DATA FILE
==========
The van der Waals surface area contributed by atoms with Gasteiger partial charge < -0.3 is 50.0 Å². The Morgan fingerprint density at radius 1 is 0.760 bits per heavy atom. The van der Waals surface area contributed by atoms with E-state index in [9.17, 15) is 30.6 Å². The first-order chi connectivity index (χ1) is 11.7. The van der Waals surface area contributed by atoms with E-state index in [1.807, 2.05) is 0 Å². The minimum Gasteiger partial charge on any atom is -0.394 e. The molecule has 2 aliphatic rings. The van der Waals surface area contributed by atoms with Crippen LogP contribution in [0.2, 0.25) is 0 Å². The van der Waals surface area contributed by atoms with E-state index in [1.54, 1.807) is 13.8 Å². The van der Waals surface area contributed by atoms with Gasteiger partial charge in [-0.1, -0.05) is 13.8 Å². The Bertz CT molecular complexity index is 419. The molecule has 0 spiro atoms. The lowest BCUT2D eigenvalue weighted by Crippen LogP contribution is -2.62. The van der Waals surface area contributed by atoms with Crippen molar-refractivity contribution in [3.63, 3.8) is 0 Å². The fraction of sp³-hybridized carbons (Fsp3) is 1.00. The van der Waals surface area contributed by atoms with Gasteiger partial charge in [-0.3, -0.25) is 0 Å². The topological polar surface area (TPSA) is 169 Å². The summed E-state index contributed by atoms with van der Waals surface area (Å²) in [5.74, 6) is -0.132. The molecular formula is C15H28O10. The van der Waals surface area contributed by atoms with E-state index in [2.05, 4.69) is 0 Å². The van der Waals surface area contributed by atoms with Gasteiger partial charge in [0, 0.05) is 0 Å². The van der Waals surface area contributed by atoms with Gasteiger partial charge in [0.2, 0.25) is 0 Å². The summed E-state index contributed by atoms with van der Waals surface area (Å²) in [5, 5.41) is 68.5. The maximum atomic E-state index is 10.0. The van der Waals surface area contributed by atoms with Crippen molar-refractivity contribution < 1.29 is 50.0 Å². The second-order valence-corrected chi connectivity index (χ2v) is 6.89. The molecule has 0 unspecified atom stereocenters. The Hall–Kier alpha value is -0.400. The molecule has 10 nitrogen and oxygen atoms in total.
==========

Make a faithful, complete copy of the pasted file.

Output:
The van der Waals surface area contributed by atoms with Gasteiger partial charge < -0.3 is 50.0 Å². The Morgan fingerprint density at radius 1 is 0.760 bits per heavy atom. The van der Waals surface area contributed by atoms with E-state index in [9.17, 15) is 30.6 Å². The first-order chi connectivity index (χ1) is 11.7. The van der Waals surface area contributed by atoms with E-state index in [1.807, 2.05) is 0 Å². The minimum Gasteiger partial charge on any atom is -0.394 e. The molecule has 2 aliphatic rings. The van der Waals surface area contributed by atoms with Crippen LogP contribution in [0.2, 0.25) is 0 Å². The van der Waals surface area contributed by atoms with E-state index in [1.54, 1.807) is 13.8 Å². The van der Waals surface area contributed by atoms with Gasteiger partial charge in [-0.1, -0.05) is 13.8 Å². The Bertz CT molecular complexity index is 419. The molecule has 0 spiro atoms. The lowest BCUT2D eigenvalue weighted by Crippen LogP contribution is -2.62. The van der Waals surface area contributed by atoms with Crippen molar-refractivity contribution in [3.63, 3.8) is 0 Å². The fraction of sp³-hybridized carbons (Fsp3) is 1.00. The van der Waals surface area contributed by atoms with Gasteiger partial charge in [-0.3, -0.25) is 0 Å². The topological polar surface area (TPSA) is 169 Å². The summed E-state index contributed by atoms with van der Waals surface area (Å²) in [5.74, 6) is -0.132. The molecular formula is C15H28O10. The van der Waals surface area contributed by atoms with E-state index in [2.05, 4.69) is 0 Å². The van der Waals surface area contributed by atoms with Gasteiger partial charge in [0, 0.05) is 0 Å². The van der Waals surface area contributed by atoms with Gasteiger partial charge in [0.2, 0.25) is 0 Å². The summed E-state index contributed by atoms with van der Waals surface area (Å²) in [5, 5.41) is 68.5. The maximum atomic E-state index is 10.0. The van der Waals surface area contributed by atoms with Crippen molar-refractivity contribution < 1.29 is 50.0 Å². The second-order valence-corrected chi connectivity index (χ2v) is 6.89. The molecule has 0 unspecified atom stereocenters. The Hall–Kier alpha value is -0.400. The molecule has 10 nitrogen and oxygen atoms in total.